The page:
Haematological, blood glucose and insulin profile in sprague-dawley rats experimentally infected with trichinella Zimbabwensis and plasmodium berghei anka.
Nkemzi, Achasih Quinta.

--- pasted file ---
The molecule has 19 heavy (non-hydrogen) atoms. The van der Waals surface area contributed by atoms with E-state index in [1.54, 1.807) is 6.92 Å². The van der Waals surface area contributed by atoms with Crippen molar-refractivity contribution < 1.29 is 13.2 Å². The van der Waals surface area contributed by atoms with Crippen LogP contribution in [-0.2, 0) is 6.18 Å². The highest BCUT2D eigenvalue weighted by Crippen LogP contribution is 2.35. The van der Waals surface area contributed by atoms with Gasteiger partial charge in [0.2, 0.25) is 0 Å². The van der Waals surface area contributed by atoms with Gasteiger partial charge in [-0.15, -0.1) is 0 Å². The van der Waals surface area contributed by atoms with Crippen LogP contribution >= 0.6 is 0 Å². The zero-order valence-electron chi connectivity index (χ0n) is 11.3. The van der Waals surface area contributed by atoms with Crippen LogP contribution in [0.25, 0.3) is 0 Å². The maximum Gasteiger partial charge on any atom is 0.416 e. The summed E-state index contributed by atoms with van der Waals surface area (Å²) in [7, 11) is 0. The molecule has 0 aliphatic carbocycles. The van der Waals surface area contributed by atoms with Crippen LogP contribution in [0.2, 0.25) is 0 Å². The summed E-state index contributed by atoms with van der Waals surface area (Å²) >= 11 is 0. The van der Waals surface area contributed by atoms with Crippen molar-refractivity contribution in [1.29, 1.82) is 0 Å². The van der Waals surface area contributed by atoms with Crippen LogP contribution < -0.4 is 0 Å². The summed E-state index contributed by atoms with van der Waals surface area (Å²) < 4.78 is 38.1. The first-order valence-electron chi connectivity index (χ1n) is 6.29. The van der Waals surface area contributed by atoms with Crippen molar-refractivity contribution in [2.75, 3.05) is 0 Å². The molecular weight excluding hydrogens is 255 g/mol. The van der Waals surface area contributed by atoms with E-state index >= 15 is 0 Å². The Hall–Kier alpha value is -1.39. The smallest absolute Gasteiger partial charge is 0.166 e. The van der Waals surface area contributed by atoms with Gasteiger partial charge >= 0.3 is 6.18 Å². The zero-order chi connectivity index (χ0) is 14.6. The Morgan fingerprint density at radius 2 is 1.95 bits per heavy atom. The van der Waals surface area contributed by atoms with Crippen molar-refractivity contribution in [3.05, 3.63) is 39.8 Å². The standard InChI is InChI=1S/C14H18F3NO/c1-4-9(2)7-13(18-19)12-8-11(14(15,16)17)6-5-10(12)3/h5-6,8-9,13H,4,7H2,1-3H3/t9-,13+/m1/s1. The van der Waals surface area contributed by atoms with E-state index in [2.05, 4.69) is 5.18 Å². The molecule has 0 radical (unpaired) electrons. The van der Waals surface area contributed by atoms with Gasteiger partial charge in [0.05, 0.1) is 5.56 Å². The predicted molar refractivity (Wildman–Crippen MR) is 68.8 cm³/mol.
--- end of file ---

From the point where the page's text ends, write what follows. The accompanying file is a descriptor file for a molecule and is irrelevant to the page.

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Malaria and helminth co-infection have been widely reported by other researchers. Despite the increasing knowledge on co-infection, the impact of helminths and malaria on humans and laboratory animal models remains uncertain. Furthermore, studies have associated co-infection to the induction of hypoglycemia. Accordingly, the effect of Plasmodium berghei ANKA and Trichinella zimbabwensis co-infection on haematology, blood glucose and insulin profiles was investigated in male Sprague-Dawley rats. The study was investigated using 168 Sprague-Dawley rats that were assigned into four groups of 42 rats each; control (C), P. berghei (Pb), T. zimbabwensis (Tz) and P. berghei (Pb) + T. zimbabwensis (Tz) co-infection groups. The Tz group was orally infected with 3 muscle larvae/g animal body weight of Tz strain (Code ISS1209) at day 0. The Pb group received (1×105 PRBCs) of P. berghei ANKA using intraperitoneal injection and Pb + Tz co-infection group received 3 muscle larvae/g animal body weight at day 0 followed by intraperitoneal injection of 1×105 PRBCs at day 28 post-infection with Tz while the Control group was uninfected. Plasmodium berghei parasitaemia (%), Tz adult worms (AWs) and muscle larvae (ML), blood glucose, liver and muscle glycogen, insulin concentration as well as the cumulative body weight were determined. Results showed a significant increase in parasitaemia for Pb + Tz co-infection at day 3 and 4 PI compared to Pb group. Adult Tz worms and ML recovered showed no significant difference (P > 0.05) between the co-infection and the Pb group (P > 0.05). Blood glucose levels for co-infected group were also not significantly different compared to the control although the Pb group showed a decrease in blood glucose at day 7 and 14 PI. The co-infection group showed a higher mean glycogen accumulation compared to Tz group although there was no significant difference between the two groups. Tz group and Pb + Tz co-infection groups showed a decrease in liver glycogen at day 7 Pl and at day 14 PI. The Pb + Tz co-infection group showed a significant decrease in glycogen compared to the control. After Pb infection, there was a decline in insulin for both Tz and Pb + Tz co-infection whereas at day 7 only the Pb + Tz co-infection group presented a decrease in insulin compared to the control. Therefore, the current study revealed that co-infection increased Pb parasitaemia and glycogen levels without decreasing the host blood glucose concentration. Early increase in Pb parasitaemia demonstrated that co-infection could alleviate parasitaemia severity in the host.